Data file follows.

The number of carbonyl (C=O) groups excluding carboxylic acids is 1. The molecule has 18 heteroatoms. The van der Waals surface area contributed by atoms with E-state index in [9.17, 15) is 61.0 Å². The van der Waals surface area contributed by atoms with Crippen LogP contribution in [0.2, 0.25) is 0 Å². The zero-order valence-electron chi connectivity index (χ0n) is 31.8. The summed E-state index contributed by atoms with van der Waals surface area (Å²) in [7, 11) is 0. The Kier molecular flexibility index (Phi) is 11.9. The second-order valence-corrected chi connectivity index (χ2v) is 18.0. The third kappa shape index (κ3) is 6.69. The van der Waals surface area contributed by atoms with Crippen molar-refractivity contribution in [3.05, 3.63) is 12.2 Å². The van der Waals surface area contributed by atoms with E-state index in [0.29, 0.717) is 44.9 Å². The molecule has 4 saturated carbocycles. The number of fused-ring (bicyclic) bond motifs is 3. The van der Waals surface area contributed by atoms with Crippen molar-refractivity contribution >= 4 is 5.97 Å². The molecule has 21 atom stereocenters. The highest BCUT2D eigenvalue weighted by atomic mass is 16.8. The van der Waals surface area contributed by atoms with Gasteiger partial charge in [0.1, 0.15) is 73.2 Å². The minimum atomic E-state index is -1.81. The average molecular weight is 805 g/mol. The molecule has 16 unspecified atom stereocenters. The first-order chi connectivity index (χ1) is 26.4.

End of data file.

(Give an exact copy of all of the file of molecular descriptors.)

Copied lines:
The number of carbonyl (C=O) groups excluding carboxylic acids is 1. The molecule has 18 heteroatoms. The van der Waals surface area contributed by atoms with E-state index in [9.17, 15) is 61.0 Å². The van der Waals surface area contributed by atoms with Crippen LogP contribution in [0.2, 0.25) is 0 Å². The zero-order valence-electron chi connectivity index (χ0n) is 31.8. The summed E-state index contributed by atoms with van der Waals surface area (Å²) in [7, 11) is 0. The Kier molecular flexibility index (Phi) is 11.9. The second-order valence-corrected chi connectivity index (χ2v) is 18.0. The third kappa shape index (κ3) is 6.69. The van der Waals surface area contributed by atoms with Crippen molar-refractivity contribution in [3.05, 3.63) is 12.2 Å². The van der Waals surface area contributed by atoms with E-state index in [0.29, 0.717) is 44.9 Å². The molecule has 4 saturated carbocycles. The number of fused-ring (bicyclic) bond motifs is 3. The van der Waals surface area contributed by atoms with Crippen molar-refractivity contribution >= 4 is 5.97 Å². The molecule has 21 atom stereocenters. The highest BCUT2D eigenvalue weighted by atomic mass is 16.8. The van der Waals surface area contributed by atoms with Gasteiger partial charge in [0.1, 0.15) is 73.2 Å². The minimum atomic E-state index is -1.81. The average molecular weight is 805 g/mol. The molecule has 16 unspecified atom stereocenters. The first-order chi connectivity index (χ1) is 26.4.